Familiarity among coaches highlights Cal-Virginia matchup

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Moments after it was revealed that seventh-seeded California would face 10th-seeded Virginia in the first round of the women's NCAA Tournament, Cavaliers coach Joanne Boyle got a text message from her Cal counterpart, Lindsay Gottlieb.

"They love these storylines, right," Gottlieb wrote.

The storyline for Friday's Cal-Virginia game in Columbia, S.C., is obvious.

Boyle was Cal's head coach from 2005 to 2011, taking the Bears to the NCAA Tournament four times. When Boyle left Berkeley to become Virginia's head coach following the 2010-11 season, her successor at Cal was Gottlieb, who had been an assistant under Boyle at Richmond and Cal.

"She's one of my best friends," Boyle said on the Cavaliers' website.

If Virginia (18-13) should beat Cal (21-10), a different storyline emerges, because the Cavaliers' second-round opponent would probably be No. 2-seeded South Carolina, whose head coach, Dawn Staley, is the best player ever to come out of Virginia.

But first things first.

Getting past Cal will be a challenge, based on the way the Bears finished the season. Cal won six of its final eight games, beating then-No. 14 Stanford along the way. The Bears lost to ninth-ranked UCLA 77-74 in the Pac-12 tournament quarterfinals but held a seven-point lead with less than seven minutes remaining.

"We really put our finger on some things that we needed to improve on the court, and our players really embraced improving them," Gottlieb said on the Bears' website. "The growth on the court has been pretty evident and we're playing our best basketball at the right time of the year."

The Bears are led by three-time all-conference selection Kristine Anigwe, who averages 16.7 points and 8.8 rebounds while hitting 56.9 percent of her shots from the field.

Last year the Bears had to sweat it out on selection day before sneaking in with a No. 9 seed. This year there was no anxiety as Cal, which went 11-7 in conference play, landed its sixth NCAA Tournament bid in the past seven years.

"I think it's a reflection of how the committee works to actually watch games and how well we played over the last month of the season," Gottlieb told the San Francisco Chronicle of the surprising seeding. "We're thrilled. It's great to be in, and it's great to get the respect of a little higher seed than maybe people thought."

Virginia was disappointed when it was left out of last year's NCAA Tournament despite a 19-12 record, and its 4-6 start this season did not look promising. But the Cavaliers responded with an eight-game winning streak and finished with a 10-6 mark in the Atlantic Coast Conference.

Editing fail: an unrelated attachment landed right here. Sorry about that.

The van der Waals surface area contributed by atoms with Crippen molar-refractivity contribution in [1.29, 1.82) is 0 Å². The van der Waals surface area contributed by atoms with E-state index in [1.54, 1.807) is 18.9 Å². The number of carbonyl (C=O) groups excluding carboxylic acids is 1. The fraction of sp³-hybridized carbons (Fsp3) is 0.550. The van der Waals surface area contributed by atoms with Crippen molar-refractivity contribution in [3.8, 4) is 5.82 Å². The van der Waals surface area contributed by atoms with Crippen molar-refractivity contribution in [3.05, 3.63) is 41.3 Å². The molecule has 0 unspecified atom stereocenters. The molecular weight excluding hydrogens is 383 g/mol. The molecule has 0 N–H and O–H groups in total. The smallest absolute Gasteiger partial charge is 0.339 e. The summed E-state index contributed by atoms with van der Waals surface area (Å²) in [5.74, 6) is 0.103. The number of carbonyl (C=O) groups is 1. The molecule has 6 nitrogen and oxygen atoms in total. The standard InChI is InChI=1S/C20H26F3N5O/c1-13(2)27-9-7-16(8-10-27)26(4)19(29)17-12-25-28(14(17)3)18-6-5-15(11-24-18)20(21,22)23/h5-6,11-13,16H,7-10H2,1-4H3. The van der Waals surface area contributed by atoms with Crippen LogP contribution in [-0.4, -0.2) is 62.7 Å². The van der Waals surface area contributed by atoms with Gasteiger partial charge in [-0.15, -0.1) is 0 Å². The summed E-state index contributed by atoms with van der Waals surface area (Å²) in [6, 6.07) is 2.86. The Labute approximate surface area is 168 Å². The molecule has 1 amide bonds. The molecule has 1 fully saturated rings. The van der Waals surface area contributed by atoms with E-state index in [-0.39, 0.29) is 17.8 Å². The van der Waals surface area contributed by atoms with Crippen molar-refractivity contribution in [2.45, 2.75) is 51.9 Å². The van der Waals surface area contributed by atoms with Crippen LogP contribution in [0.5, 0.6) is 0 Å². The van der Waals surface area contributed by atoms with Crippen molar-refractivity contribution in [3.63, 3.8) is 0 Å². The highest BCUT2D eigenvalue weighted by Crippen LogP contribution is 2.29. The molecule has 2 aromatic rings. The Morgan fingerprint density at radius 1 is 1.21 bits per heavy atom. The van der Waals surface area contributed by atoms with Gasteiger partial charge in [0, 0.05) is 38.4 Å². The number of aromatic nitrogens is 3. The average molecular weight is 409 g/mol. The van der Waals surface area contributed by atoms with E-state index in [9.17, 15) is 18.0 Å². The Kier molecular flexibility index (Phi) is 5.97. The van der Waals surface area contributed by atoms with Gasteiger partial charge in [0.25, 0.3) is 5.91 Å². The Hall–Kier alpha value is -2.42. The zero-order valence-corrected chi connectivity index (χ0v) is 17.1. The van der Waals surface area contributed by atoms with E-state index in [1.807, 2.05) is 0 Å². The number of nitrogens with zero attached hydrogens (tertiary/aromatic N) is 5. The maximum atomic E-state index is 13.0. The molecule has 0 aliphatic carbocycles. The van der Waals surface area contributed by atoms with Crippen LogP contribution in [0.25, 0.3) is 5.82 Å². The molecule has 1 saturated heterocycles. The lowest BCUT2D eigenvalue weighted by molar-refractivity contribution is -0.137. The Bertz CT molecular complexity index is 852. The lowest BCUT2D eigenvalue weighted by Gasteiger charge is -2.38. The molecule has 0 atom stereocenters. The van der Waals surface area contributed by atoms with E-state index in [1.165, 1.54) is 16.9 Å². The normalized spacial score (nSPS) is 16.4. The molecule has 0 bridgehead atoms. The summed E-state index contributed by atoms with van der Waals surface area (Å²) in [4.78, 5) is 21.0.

"Last year we were heartbroken," said guard Aliyah Huland El, the Cavaliers' second-leading scorer at 10.1 points per game. "We were absolutely expecting to have our name called, and I think we used that as motivation in the offseason and preseason."

Virginia lost four of its final six games this season, but three of those losses were against teams that earned No. 1 seeds in this year's NCAA Tournament. In fact, the Cavaliers played five games this season against No. 1 seeds (two against Louisville, two against Notre Dame and one against Mississippi State). The Cavaliers lost all five by double-digit margins, but they know what it's like to be up against the best.

Virginia did enough to land its first NCAA Tournament berth since 2010, and Boyle does not want her team's inexperience in the NCAA Tournament to be a factor.

"You don't try to do anything different, and you don't become something you're not," Boyle said, according to the Charlottesville Daily Progress. "Our identity this year has been our effort, our defense and our rebounding. We are who we are, and I want the girls relaxed."

Sophomore Dominique Toussaint leads the Cavaliers' balanced-scoring attack, averaging 11.3 points per game.

Virginia will have its hands full trying to defend Anigwe and Cal guard Asha Thomas, who averaged 17.6 points over the final eight games.

"They're an athletic team, and they like to get up and down the floor," Boyle told the Daily Progress.

The Cavaliers will count on 6-foot-9 sophomore center Felicia Aiyeotan to control the paint. She averages 7.0 rebounds and 2.1 blocks per game and is the tallest player in women's college basketball this season.